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FEATURE STORY: Carving a Strong Niche
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 By William Daniel Garst

altIn addition to its much discussed commercial and residential real estate building boom, China has also been marked by a massive wave of civil engineering construction work in recent years. Thousands of new kilometres of highways and rail lines, including ones for high-speed trains, have been built, especially in the west, while all major cities are constructing new subways or expanding existing subway systems.

This activity has been a magnet for foreign civil engineering construction products firms, including the Italian family-owned and global civil engineering company, Maccaferri, which has long been a leader in making gabions used to build highway and railway retaining walls and drainage and irrigation system components.

Maccaferri is a relative newcomer to China, opening its first plant in Changsha five years ago; its second one, located in the Tianjin suburb of Wuqing, came on line two years ago. Nevertheless, the company has already established a strong presence China, accounting for a third to half of the gabions sold in the country.

I talked with Maccaferri’s Chinese joint venture partner and China Managing Director, James Wang, during his January 12th visit to the Wuqing factory. We discussed operating conditions in Wuqing, the Chinese market for civil engineering construction products, lessons the success of Maccaferri provides for other foreign businesses, and the company’s long-term strategic plans for China.

“We built this factory in Wuqing,” explains Wang, “because land in Central Tianjin is expensive, while Wuqing is close to the city and its transportation links, especially the port.” He added, “Of course, the Wuqing Government has created special zones for companies and provides good incentives for locating plants here.” On the overall relationship with the local Wuqing Government, Wang stated, “As a foreign company, we know where the red line is, and I expect things here, which are presently pretty good, to further improve in the future.”

Labour turnover is a huge problem in Chinese factories, and Wang noted, “Turnover in our first year in Wuqing was high, but this year, people are staying as they get to know us better. While the labour force here is good, we are trying hard to make our workers even more highly skilled and productive.”

According to Wang, the Chinese civil engineering construction product market is “fiercely competitive.” Numerous local producers, using technology from Taiwan, had been operating in China long before Maccaferri set up shop in the Middle Kingdom.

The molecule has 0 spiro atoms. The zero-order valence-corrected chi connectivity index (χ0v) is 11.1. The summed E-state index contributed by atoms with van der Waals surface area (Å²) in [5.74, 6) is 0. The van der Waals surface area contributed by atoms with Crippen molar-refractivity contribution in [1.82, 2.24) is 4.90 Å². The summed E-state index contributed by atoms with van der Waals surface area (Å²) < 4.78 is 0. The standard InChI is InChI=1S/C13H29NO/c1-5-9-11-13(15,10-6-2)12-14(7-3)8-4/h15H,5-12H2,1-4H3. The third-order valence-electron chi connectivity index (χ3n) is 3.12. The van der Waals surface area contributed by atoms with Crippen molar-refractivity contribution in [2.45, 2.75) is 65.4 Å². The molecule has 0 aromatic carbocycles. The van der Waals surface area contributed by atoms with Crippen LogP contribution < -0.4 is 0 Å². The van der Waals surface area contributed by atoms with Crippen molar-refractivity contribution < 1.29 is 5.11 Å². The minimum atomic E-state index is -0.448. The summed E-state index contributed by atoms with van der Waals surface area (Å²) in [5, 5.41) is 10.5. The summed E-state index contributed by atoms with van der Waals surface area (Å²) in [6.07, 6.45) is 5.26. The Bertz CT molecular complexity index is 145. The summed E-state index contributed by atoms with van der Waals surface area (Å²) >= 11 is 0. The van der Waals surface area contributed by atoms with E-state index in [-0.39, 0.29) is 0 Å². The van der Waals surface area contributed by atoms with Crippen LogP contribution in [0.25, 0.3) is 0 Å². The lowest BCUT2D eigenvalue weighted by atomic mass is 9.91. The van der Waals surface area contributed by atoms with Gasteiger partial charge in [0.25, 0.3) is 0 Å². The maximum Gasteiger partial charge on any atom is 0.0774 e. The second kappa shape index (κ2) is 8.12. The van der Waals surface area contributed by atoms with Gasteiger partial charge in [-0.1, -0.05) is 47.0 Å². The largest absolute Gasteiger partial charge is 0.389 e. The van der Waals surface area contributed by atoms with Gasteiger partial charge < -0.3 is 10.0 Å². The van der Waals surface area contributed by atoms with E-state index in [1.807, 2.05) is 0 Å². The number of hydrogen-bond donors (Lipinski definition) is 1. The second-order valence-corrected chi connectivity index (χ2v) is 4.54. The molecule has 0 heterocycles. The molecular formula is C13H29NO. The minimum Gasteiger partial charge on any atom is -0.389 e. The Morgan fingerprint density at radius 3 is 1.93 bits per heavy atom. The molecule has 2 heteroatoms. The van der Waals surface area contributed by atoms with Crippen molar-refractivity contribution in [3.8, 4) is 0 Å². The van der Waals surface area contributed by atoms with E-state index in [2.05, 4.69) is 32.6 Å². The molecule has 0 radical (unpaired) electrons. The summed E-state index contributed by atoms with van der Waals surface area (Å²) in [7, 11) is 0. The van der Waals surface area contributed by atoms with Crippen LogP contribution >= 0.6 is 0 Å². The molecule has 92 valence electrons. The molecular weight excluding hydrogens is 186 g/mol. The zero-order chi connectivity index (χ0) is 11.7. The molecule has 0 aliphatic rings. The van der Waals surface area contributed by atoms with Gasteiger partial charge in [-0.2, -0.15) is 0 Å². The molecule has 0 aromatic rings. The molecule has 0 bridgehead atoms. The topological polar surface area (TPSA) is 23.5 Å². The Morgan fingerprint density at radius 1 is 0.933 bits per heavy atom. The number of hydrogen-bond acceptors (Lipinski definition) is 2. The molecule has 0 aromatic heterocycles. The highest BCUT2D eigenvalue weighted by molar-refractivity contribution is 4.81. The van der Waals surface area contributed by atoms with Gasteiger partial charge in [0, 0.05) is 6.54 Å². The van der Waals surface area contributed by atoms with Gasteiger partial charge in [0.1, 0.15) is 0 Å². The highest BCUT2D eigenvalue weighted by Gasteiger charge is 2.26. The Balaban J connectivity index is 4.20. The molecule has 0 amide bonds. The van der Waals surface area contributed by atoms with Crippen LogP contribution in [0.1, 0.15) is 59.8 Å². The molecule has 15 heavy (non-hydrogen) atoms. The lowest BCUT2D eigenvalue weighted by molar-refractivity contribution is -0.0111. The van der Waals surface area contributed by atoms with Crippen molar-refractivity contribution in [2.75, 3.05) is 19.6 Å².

Wang attributes Maccaferri’s success in winning market share from these firms to Maccaferri’s ability, thanks to the long-standing expertise of its Italian parent company and backing of sister firms in the Asia-Maccaferri Group, to manufacture in large quantities. “Our scale,” he notes, “is four to five times larger than the biggest domestic firms, so we have good economies of scale, which makes for both high productivity and good quality.”

Speaking of quality, Wang argues, “There is a growing emphasis here on ‘long-term quality responsibility’ and less cutting of corners to save money in the short-run.” Local governments and building contractors, he believes, are increasingly willing to buy more expensive, technically sophisticated and longer lasting gabions and the like, realising that this saves money in the long-run.

However, in Wang’s view, the main thing Macceferri has done right is thoroughly localising its China operation. “Look around this factory,” he tells me, “and you don’t see any foreign faces, it’s all Chinese.” Wang adds, “We also localise by buying steel and other inputs from local suppliers. We’ve had good results, but do have to be on top of them to ensure that their quality is consistently high.”

Thus, Wang believes that the key for foreign businesses to succeed in China is “localisation.” “You’ve got to resist the temptation to rely on your own people vs. locals, even if you trust the former more. Localisation can be initially difficult, but it pays off in the long-run.”

In addition to gabions, Maccaferri has done quite well selling double-twisted wire mesh Reno Mattresses for dike walls. Wang expects this to be an ongoing growth area: “There are so many rivers in China, plus lots of them are flood prone.” I also asked him about subway work, and he responded, “We now don’t yet have a foothold here, but it’s a high-priority target.”

Wang explained that the Changsha plant makes only gabions, as the China market for them is largely in the mountainous west. The Wuqing plant exports all of its output, which includes gabions and other products. Production there will be stepped up after the current plant expansion is finished in February. This will help make China the world’s workshop not just in textiles and other low-end goods, but in higher end road, rail, irrigation and flood control system products as well.
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